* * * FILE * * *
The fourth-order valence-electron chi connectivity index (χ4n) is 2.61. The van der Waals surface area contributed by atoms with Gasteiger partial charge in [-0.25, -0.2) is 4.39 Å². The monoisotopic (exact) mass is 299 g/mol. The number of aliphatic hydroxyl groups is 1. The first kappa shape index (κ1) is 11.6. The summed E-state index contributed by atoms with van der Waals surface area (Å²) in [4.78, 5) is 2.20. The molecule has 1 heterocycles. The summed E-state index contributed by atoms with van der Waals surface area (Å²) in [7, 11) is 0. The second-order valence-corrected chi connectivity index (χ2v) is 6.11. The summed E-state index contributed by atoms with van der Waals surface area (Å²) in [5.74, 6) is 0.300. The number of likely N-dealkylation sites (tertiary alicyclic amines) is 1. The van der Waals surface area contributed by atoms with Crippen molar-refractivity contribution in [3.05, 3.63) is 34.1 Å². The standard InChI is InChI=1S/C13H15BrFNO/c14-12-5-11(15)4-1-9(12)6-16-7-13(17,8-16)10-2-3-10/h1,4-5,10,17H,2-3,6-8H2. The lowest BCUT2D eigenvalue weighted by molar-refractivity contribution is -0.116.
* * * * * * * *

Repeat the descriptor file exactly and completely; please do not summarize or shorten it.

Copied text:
The fourth-order valence-electron chi connectivity index (χ4n) is 2.61. The van der Waals surface area contributed by atoms with Gasteiger partial charge in [-0.25, -0.2) is 4.39 Å². The monoisotopic (exact) mass is 299 g/mol. The number of aliphatic hydroxyl groups is 1. The first kappa shape index (κ1) is 11.6. The summed E-state index contributed by atoms with van der Waals surface area (Å²) in [4.78, 5) is 2.20. The molecule has 1 heterocycles. The summed E-state index contributed by atoms with van der Waals surface area (Å²) in [7, 11) is 0. The second-order valence-corrected chi connectivity index (χ2v) is 6.11. The summed E-state index contributed by atoms with van der Waals surface area (Å²) in [5.74, 6) is 0.300. The number of likely N-dealkylation sites (tertiary alicyclic amines) is 1. The van der Waals surface area contributed by atoms with Crippen molar-refractivity contribution in [3.05, 3.63) is 34.1 Å². The standard InChI is InChI=1S/C13H15BrFNO/c14-12-5-11(15)4-1-9(12)6-16-7-13(17,8-16)10-2-3-10/h1,4-5,10,17H,2-3,6-8H2. The lowest BCUT2D eigenvalue weighted by molar-refractivity contribution is -0.116.